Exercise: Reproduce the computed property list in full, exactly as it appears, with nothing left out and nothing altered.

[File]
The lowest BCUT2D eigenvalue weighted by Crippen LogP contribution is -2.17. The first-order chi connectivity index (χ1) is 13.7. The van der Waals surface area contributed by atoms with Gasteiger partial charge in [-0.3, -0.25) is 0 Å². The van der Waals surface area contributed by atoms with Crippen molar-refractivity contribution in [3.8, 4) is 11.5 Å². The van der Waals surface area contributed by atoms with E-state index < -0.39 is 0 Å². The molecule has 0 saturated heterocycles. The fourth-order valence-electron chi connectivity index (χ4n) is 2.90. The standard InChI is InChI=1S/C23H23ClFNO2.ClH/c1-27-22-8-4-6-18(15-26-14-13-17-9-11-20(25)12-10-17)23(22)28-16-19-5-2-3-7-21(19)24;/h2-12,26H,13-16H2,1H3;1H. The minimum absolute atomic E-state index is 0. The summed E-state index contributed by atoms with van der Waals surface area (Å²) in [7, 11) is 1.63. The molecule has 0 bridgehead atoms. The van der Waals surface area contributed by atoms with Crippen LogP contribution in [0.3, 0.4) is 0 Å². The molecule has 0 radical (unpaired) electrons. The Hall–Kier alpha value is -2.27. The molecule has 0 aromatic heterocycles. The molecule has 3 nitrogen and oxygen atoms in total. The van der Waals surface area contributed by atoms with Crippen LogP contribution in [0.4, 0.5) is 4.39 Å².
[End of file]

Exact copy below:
The lowest BCUT2D eigenvalue weighted by Crippen LogP contribution is -2.17. The first-order chi connectivity index (χ1) is 13.7. The van der Waals surface area contributed by atoms with Gasteiger partial charge in [-0.3, -0.25) is 0 Å². The van der Waals surface area contributed by atoms with Crippen molar-refractivity contribution in [3.8, 4) is 11.5 Å². The van der Waals surface area contributed by atoms with E-state index < -0.39 is 0 Å². The molecule has 0 saturated heterocycles. The fourth-order valence-electron chi connectivity index (χ4n) is 2.90. The standard InChI is InChI=1S/C23H23ClFNO2.ClH/c1-27-22-8-4-6-18(15-26-14-13-17-9-11-20(25)12-10-17)23(22)28-16-19-5-2-3-7-21(19)24;/h2-12,26H,13-16H2,1H3;1H. The minimum absolute atomic E-state index is 0. The summed E-state index contributed by atoms with van der Waals surface area (Å²) in [7, 11) is 1.63. The molecule has 0 bridgehead atoms. The van der Waals surface area contributed by atoms with Crippen LogP contribution in [0.3, 0.4) is 0 Å². The molecule has 0 radical (unpaired) electrons. The Hall–Kier alpha value is -2.27. The molecule has 0 aromatic heterocycles. The molecule has 3 nitrogen and oxygen atoms in total. The van der Waals surface area contributed by atoms with Crippen LogP contribution in [0.4, 0.5) is 4.39 Å².